Inequalities

Lesson

An *interval *on the real number line is the set of numbers between two endpoints. One or both endpoints, or neither, can belong to interval and there are notations for each possibility.

Intervals that include their endpoints are called *closed* intervals. To specify a closed interval including all numbers between $-1$−1 and $2\pi$2π, for example, we write $\left[-1,2\pi\right]$[−1,2π]. The square brackets indicate that the numbers $-1$−1 and $2\pi$2π are considered to belong to the interval.

Intervals that do not include their endpoints are called *open* intervals. The notation for these uses rounded brackets. For example, we write $\left(0,100\right)$(0,100) to mean the set of numbers between $0$0 and $100$100 but not including either $0$0 or $100$100.

Open intervals do not have a maximum or a minimum element. This is because however close to an endpoint a number in the interval is, there is always another number that is closer to the endpoint. Instead, it may be appropriate to refer to the endpoints respectively as the least upper bound and greatest lower bound of the interval.

It is also possible for an interval to be closed at one end but open at the other. For example, $[0,\sqrt{2})$[0,√2) or $(-9,0]$(−9,0].

An interval with no upper bound is indicated with the $\left[a,\infty\right)$[`a`,∞) sign. Such intervals are said to be open on the right. Similarly, an interval with no lower bound is open on the left and is notated with the sign $\left(-\infty,b\right]$(−∞,`b`].

Thus, for example, we can indicate the whole real number line with the notation $\left(-\infty,\infty\right)$(−∞,∞).

To make a statement that a number $x$`x` is in a certain interval, we can write $x\in(a,b)$`x`∈(`a`,`b`). We understand this to mean that $x$`x` is greater than $a$`a` and $x$`x` is less than $b$`b`.

That is, using the usual notations for 'greater than' and 'less than', the statement says $x>a$`x`>`a` and $x`x`<`b`. We could also write $a`a`<`x` and $x`x`<`b` and then combine these two statements into one as $a`a`<`x`<`b`, meaning that $x$`x` is strictly between $a$`a` and $b$`b`.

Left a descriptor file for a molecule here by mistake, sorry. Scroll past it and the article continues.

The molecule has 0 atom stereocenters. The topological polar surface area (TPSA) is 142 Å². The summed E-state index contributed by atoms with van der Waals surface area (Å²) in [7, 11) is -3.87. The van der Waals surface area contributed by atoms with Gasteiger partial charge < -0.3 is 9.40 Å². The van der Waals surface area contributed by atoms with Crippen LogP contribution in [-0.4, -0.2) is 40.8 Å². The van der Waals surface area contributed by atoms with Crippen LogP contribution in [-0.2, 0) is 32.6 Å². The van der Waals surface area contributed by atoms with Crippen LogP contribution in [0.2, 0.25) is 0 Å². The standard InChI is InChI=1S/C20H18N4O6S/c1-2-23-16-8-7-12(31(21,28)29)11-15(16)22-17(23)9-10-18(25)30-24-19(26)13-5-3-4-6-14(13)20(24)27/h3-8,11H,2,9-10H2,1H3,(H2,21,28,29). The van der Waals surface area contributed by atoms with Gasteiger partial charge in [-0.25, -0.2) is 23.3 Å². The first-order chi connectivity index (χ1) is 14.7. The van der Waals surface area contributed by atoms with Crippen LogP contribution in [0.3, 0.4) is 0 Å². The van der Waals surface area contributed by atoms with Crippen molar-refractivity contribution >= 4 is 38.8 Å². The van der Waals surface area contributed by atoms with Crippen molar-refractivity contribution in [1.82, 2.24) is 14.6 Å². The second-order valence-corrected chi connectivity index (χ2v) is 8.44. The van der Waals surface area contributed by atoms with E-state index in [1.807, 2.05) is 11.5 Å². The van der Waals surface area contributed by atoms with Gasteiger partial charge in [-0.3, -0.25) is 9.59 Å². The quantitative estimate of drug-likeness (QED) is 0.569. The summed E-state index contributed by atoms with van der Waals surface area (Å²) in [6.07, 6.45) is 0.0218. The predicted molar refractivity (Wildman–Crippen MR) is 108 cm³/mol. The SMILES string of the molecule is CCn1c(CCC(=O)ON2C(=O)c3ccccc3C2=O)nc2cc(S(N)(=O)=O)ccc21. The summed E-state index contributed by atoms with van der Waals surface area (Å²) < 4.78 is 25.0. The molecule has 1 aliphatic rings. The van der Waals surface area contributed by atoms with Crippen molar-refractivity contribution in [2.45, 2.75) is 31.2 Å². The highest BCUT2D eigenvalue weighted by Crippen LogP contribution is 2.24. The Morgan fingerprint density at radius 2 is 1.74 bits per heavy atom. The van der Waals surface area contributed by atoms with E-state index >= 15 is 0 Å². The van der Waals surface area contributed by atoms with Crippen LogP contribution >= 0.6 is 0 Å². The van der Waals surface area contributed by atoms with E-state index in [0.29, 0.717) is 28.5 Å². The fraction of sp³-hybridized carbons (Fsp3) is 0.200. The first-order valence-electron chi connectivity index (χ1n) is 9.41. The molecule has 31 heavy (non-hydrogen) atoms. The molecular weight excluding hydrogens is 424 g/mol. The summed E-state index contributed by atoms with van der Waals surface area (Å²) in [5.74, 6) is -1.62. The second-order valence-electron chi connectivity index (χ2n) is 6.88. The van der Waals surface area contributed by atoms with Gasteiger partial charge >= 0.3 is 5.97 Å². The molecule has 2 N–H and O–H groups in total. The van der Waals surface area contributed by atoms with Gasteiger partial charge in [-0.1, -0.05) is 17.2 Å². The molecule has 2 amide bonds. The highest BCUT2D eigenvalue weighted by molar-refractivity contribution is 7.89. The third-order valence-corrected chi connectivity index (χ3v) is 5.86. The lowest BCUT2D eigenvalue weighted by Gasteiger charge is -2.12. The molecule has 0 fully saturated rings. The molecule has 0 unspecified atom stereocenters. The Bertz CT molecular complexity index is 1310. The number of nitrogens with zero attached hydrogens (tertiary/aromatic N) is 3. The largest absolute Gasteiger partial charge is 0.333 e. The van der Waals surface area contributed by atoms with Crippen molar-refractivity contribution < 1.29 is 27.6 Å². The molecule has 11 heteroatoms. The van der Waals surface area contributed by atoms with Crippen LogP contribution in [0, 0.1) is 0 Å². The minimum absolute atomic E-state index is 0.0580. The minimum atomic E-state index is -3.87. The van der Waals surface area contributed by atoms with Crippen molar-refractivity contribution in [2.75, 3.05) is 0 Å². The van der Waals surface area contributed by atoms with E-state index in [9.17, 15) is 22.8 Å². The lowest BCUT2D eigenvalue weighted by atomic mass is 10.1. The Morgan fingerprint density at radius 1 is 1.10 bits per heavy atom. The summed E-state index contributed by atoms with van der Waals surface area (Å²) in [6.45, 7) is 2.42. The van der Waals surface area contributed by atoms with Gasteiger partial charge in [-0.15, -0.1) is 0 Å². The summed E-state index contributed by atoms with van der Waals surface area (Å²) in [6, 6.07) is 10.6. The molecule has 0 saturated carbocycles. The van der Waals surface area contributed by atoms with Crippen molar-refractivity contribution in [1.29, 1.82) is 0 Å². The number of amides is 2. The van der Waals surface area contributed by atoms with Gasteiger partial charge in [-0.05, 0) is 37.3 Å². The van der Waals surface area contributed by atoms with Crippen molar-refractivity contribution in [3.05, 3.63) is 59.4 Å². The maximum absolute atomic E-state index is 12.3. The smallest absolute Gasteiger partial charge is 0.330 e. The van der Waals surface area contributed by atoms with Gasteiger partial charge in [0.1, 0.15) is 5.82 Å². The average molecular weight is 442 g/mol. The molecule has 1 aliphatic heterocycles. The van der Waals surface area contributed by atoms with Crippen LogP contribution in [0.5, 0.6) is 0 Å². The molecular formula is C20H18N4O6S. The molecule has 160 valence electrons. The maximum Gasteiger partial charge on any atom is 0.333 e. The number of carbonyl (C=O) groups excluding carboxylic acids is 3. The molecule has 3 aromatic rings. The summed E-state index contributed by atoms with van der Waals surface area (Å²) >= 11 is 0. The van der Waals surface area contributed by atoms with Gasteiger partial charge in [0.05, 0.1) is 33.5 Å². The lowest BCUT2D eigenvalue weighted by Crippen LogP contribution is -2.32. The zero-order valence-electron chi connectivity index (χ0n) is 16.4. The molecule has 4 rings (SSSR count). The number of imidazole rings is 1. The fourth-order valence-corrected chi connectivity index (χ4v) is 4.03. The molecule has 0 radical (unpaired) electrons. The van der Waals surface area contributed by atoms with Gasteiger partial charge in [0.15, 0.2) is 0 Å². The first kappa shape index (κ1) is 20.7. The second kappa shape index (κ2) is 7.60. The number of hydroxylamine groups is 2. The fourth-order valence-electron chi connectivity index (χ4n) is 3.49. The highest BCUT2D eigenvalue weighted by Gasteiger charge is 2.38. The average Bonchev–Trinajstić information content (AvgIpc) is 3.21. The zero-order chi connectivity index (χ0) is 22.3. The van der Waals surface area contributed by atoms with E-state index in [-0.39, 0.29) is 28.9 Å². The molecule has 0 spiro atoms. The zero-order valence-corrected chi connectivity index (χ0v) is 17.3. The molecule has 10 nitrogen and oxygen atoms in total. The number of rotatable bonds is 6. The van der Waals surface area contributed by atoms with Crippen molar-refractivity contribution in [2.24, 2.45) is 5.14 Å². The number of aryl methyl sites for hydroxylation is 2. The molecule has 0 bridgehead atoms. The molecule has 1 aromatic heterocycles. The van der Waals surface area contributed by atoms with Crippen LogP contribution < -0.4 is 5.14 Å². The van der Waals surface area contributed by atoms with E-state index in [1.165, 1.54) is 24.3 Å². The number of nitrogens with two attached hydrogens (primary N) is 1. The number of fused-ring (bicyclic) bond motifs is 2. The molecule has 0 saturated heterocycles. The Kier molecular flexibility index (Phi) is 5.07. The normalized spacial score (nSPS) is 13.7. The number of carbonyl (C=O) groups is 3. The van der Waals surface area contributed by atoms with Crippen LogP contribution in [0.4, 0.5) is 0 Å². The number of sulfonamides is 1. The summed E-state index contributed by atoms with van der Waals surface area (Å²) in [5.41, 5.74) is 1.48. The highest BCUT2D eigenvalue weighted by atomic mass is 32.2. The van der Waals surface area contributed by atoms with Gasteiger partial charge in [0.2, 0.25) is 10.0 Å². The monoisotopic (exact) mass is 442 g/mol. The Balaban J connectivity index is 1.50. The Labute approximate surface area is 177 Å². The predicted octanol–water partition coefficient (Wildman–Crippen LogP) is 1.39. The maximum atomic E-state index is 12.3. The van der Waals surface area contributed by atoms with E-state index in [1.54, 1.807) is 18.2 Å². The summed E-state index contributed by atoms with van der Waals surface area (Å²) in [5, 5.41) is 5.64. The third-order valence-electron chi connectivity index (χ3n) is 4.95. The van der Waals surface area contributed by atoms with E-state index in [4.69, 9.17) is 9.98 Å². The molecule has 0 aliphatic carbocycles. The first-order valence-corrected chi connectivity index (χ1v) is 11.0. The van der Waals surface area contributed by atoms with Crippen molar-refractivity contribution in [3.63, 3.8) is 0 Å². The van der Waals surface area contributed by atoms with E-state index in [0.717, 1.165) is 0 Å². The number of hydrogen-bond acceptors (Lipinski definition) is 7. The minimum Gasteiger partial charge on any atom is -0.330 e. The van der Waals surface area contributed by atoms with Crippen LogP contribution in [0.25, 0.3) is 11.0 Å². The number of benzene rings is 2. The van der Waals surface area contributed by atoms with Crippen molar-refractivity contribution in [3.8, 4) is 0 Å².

These forms of notation using $<$< and $>$> are called *inequalities*.

The notation $a`a`<`x`<`b` is equivalent to the notation $x\in(a,b)$`x`∈(`a`,`b`).

We also use $a\le x\le b$`a`≤`x`≤`b` to indicate that $x$`x` is in the closed interval from $a$`a` to $b$`b`. That is, $x\in\left[a,b\right]$`x`∈[`a`,`b`].

Sometimes, an interval might be illustrated with a diagram like the following.

The diagram represents the interval $[-3,1)$[−3,1). A solid endpoint indicates that the point is included and a hollow endpoint indicates that the point is not included.

To specify that a number $x$`x` belongs to this interval, we have the option of writing $x\in[-3,1)$`x`∈[−3,1) or we can use the pair of inequalities $-3\le x$−3≤`x` and $x<1$`x`<1, which can be combined as $-3\le x<1$−3≤`x`<1.

The following diagram illustrates an interval that has no upper bound. It would be notated either $x\ge-1$`x`≥−1 or $x\in[-1,\infty)$`x`∈[−1,∞).

Sometimes we wish to say that a number $x$`x` can be in one of two (or more) disjoint intervals. It may be that $x<-1$`x`<−1 or $x>1$`x`>1. This can also be notated using the sign for set union: $x\in(-\infty,-1)\cup(1,\infty)$`x`∈(−∞,−1)∪(1,∞).

Consider the pictured inequality.

The endpoints of this interval, from left to right, are $\editable{}$ and $\editable{}$.

Which of the following is the correct notation for the pictured interval?

$[$[$-1$−1,$2$2$]$]

A$($($-1$−1,$2$2$]$]

B$[$[$-1$−1,$2$2$)$)

C$($($-1$−1,$2$2$)$)

D

Consider the pictured inequality.

The endpoints of this interval are $\editable{}$ and $\infty$∞.

Which of the following is the correct notation for the pictured interval?

$[$[$-3$−3,$\infty$∞$]$]

A$[$[$-3$−3,$\infty$∞$)$)

B$($($-3$−3,$\infty$∞$)$)

C$($($-3$−3,$\infty$∞$]$]

D

Consider the inequality $x\le6$`x`≤6.

The endpoints of this interval are $-\infty$−∞ and $\editable{}$.

Which of the following is the correct notation for the given inequaliaty?

$($($-\infty$−∞,$6$6$]$]

A$($($-\infty$−∞,$6$6$)$)

B$[$[$-\infty$−∞,$6$6$]$]

C$[$[$-\infty$−∞,$6$6$)$)

D